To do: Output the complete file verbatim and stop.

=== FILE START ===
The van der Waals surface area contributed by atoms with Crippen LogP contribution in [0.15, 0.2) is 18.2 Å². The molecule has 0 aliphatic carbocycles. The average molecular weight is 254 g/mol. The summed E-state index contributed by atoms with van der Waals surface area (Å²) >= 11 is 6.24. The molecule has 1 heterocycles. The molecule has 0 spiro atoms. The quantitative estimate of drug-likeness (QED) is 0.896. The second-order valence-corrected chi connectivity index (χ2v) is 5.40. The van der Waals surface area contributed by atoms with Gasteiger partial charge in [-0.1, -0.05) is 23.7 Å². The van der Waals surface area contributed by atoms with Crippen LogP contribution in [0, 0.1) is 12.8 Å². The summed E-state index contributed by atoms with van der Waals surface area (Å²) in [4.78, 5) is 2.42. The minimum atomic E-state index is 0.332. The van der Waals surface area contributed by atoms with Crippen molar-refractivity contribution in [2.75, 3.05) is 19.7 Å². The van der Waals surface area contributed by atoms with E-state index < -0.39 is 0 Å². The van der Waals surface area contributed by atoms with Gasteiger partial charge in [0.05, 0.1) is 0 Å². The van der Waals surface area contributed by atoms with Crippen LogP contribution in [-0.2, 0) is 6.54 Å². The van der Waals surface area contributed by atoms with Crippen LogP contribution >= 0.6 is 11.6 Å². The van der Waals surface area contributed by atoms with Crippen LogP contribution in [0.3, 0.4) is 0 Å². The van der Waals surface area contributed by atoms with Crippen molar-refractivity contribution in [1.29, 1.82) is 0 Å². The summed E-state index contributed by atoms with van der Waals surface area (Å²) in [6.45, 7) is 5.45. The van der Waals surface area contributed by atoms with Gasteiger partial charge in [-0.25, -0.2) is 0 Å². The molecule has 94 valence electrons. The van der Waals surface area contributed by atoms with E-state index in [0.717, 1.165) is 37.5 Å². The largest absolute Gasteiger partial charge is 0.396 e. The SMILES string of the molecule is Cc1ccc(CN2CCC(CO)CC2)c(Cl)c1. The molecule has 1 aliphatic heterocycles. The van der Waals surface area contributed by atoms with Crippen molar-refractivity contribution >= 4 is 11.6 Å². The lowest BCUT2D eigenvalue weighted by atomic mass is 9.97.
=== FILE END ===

The van der Waals surface area contributed by atoms with Crippen LogP contribution in [0.15, 0.2) is 18.2 Å². The molecule has 0 aliphatic carbocycles. The average molecular weight is 254 g/mol. The summed E-state index contributed by atoms with van der Waals surface area (Å²) >= 11 is 6.24. The molecule has 1 heterocycles. The molecule has 0 spiro atoms. The quantitative estimate of drug-likeness (QED) is 0.896. The second-order valence-corrected chi connectivity index (χ2v) is 5.40. The van der Waals surface area contributed by atoms with Gasteiger partial charge in [-0.1, -0.05) is 23.7 Å². The van der Waals surface area contributed by atoms with Crippen LogP contribution in [0, 0.1) is 12.8 Å². The summed E-state index contributed by atoms with van der Waals surface area (Å²) in [4.78, 5) is 2.42. The minimum atomic E-state index is 0.332. The van der Waals surface area contributed by atoms with Crippen molar-refractivity contribution in [2.75, 3.05) is 19.7 Å². The van der Waals surface area contributed by atoms with E-state index < -0.39 is 0 Å². The van der Waals surface area contributed by atoms with Gasteiger partial charge in [0.05, 0.1) is 0 Å². The van der Waals surface area contributed by atoms with Crippen LogP contribution in [-0.2, 0) is 6.54 Å². The van der Waals surface area contributed by atoms with Crippen LogP contribution >= 0.6 is 11.6 Å². The van der Waals surface area contributed by atoms with Crippen LogP contribution in [0.3, 0.4) is 0 Å². The van der Waals surface area contributed by atoms with Crippen molar-refractivity contribution in [1.29, 1.82) is 0 Å². The summed E-state index contributed by atoms with van der Waals surface area (Å²) in [6.45, 7) is 5.45. The van der Waals surface area contributed by atoms with Gasteiger partial charge in [-0.25, -0.2) is 0 Å². The molecule has 94 valence electrons. The van der Waals surface area contributed by atoms with E-state index in [0.717, 1.165) is 37.5 Å². The largest absolute Gasteiger partial charge is 0.396 e. The SMILES string of the molecule is Cc1ccc(CN2CCC(CO)CC2)c(Cl)c1. The molecule has 1 aliphatic heterocycles. The van der Waals surface area contributed by atoms with Crippen molar-refractivity contribution >= 4 is 11.6 Å². The lowest BCUT2D eigenvalue weighted by atomic mass is 9.97.